OECD Composite Leading Indicator

The above chart displays the OECD’s Composite Leading Indicator (CLI) for the United States from January 1, 1980 onward. The gray bars represent recessionary periods as determined retrospectively by the NBER.

A composite leading indicator (CLI) is designed to measure when the economy is pulling away from its long-term trend. Here the focus is on turning points in the graph which precede shifts in the business cycle by about six to nine months.

The difference between current levels of economic activity and its long-term potential is known as the “GDP gap.” A reading on the index above 100 predicts a positive GDP gap over the next six to nine months, e.g. that GDP will be above the long-term trend. Conversely, readings below 100 suggest a negative GDP gap. The levels of the index should be interpreted as the strength of the signal but they do not indicate how big the GDP gap will be in either direction. For more details regarding the nuances of the index and how to interpret it, see this document.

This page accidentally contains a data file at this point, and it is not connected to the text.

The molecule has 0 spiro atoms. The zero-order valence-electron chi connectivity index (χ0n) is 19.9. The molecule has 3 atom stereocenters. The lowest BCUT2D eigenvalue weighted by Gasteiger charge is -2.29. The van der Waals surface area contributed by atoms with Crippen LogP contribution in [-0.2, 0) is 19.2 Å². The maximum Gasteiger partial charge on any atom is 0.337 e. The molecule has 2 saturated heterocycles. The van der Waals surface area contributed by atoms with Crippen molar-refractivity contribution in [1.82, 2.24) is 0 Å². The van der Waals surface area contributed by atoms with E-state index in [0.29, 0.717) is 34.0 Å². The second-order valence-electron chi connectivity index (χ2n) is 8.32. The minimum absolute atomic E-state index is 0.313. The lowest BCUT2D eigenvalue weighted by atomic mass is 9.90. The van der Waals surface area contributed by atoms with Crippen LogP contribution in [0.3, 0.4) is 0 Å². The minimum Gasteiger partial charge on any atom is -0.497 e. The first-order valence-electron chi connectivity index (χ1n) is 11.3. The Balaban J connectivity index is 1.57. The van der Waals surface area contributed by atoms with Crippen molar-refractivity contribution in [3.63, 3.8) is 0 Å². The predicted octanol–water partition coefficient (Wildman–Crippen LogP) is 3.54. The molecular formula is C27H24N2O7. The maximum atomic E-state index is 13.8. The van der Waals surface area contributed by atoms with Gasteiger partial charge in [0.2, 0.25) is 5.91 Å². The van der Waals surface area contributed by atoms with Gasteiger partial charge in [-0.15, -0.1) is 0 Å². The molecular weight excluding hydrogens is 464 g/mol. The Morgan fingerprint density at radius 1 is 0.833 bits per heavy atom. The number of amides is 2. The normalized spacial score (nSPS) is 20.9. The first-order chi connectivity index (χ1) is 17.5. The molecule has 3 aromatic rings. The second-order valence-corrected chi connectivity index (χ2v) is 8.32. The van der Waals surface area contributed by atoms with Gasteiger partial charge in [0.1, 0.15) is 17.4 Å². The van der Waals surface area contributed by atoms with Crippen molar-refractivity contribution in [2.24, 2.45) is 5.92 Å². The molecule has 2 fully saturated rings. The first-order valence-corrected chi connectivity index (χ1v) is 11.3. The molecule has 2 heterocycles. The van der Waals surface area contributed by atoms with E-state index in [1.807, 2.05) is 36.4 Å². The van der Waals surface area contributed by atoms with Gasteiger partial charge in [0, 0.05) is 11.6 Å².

In May of 2021, the strength of the positive signal that the index had been giving since February of that year began to decrease. Subsequently, the index dropped below 100 in January of 2022, predicting that for the next six to nine months, the economy will underperform its long-term trend. The strength of this negative signal has continued to strengthen during the course of 2022, but is not yet as strong as it was during the COVID-19 recession or the Great Recession.

One of the major strengths of the OECD CLI is that it incorporates a number of component measures that can serve as leading indicators on their own, but when combined provide a more reliable and accurate signal. These include some measures discussed on this website, namely interest rate spreads, consumer confidence and producer confidence in manufacturing in addition to weekly hours worked in manufacturing, housing starts, durable goods orders and NYSE share prices.